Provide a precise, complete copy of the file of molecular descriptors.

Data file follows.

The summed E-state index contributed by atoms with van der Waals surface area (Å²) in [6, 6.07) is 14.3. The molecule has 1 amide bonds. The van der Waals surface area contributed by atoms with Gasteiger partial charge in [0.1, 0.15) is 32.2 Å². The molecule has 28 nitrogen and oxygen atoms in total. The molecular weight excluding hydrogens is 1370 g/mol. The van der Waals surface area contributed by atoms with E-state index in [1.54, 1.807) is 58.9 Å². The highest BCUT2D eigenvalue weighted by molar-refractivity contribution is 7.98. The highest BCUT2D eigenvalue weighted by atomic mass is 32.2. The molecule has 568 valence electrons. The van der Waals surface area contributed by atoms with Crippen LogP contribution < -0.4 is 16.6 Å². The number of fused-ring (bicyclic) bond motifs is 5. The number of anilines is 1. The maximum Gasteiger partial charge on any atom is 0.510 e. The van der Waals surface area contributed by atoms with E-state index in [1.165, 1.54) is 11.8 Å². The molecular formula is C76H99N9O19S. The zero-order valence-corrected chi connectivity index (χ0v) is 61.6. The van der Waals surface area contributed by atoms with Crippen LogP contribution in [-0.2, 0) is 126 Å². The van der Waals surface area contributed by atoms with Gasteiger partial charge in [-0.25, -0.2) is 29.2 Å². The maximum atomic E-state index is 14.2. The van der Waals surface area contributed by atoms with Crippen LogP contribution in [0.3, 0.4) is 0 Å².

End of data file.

The summed E-state index contributed by atoms with van der Waals surface area (Å²) in [6, 6.07) is 14.3. The molecule has 1 amide bonds. The van der Waals surface area contributed by atoms with Gasteiger partial charge in [0.1, 0.15) is 32.2 Å². The molecule has 28 nitrogen and oxygen atoms in total. The molecular weight excluding hydrogens is 1370 g/mol. The van der Waals surface area contributed by atoms with E-state index in [1.54, 1.807) is 58.9 Å². The highest BCUT2D eigenvalue weighted by molar-refractivity contribution is 7.98. The highest BCUT2D eigenvalue weighted by atomic mass is 32.2. The molecule has 568 valence electrons. The van der Waals surface area contributed by atoms with Crippen LogP contribution < -0.4 is 16.6 Å². The number of fused-ring (bicyclic) bond motifs is 5. The number of anilines is 1. The maximum Gasteiger partial charge on any atom is 0.510 e. The van der Waals surface area contributed by atoms with E-state index in [1.165, 1.54) is 11.8 Å². The molecular formula is C76H99N9O19S. The zero-order valence-corrected chi connectivity index (χ0v) is 61.6. The van der Waals surface area contributed by atoms with Crippen LogP contribution in [-0.2, 0) is 126 Å². The van der Waals surface area contributed by atoms with Gasteiger partial charge in [-0.25, -0.2) is 29.2 Å². The maximum atomic E-state index is 14.2. The van der Waals surface area contributed by atoms with Crippen LogP contribution in [0.3, 0.4) is 0 Å².